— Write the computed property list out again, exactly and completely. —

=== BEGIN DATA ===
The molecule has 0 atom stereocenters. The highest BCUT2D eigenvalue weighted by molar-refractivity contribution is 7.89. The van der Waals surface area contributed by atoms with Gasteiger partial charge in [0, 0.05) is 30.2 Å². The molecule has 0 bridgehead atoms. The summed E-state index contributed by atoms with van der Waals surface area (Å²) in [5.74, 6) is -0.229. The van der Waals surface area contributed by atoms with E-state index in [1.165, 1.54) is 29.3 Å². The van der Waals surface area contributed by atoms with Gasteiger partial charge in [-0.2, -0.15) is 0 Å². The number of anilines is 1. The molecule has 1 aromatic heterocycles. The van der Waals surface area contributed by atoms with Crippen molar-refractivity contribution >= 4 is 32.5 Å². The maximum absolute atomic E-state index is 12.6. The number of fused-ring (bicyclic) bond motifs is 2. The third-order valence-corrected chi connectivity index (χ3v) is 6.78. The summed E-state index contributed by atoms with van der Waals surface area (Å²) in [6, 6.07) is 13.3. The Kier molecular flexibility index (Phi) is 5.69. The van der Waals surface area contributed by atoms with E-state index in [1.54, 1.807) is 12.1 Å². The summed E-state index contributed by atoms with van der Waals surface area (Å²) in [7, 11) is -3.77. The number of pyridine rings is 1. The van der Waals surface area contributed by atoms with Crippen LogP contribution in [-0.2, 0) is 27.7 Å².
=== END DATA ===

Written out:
The molecule has 0 atom stereocenters. The highest BCUT2D eigenvalue weighted by molar-refractivity contribution is 7.89. The van der Waals surface area contributed by atoms with Gasteiger partial charge in [0, 0.05) is 30.2 Å². The molecule has 0 bridgehead atoms. The summed E-state index contributed by atoms with van der Waals surface area (Å²) in [5.74, 6) is -0.229. The van der Waals surface area contributed by atoms with E-state index in [1.165, 1.54) is 29.3 Å². The van der Waals surface area contributed by atoms with Gasteiger partial charge in [-0.2, -0.15) is 0 Å². The number of anilines is 1. The molecule has 1 aromatic heterocycles. The van der Waals surface area contributed by atoms with Crippen molar-refractivity contribution >= 4 is 32.5 Å². The maximum absolute atomic E-state index is 12.6. The number of fused-ring (bicyclic) bond motifs is 2. The third-order valence-corrected chi connectivity index (χ3v) is 6.78. The summed E-state index contributed by atoms with van der Waals surface area (Å²) in [6, 6.07) is 13.3. The Kier molecular flexibility index (Phi) is 5.69. The van der Waals surface area contributed by atoms with E-state index in [1.54, 1.807) is 12.1 Å². The summed E-state index contributed by atoms with van der Waals surface area (Å²) in [7, 11) is -3.77. The number of pyridine rings is 1. The van der Waals surface area contributed by atoms with Crippen LogP contribution in [-0.2, 0) is 27.7 Å².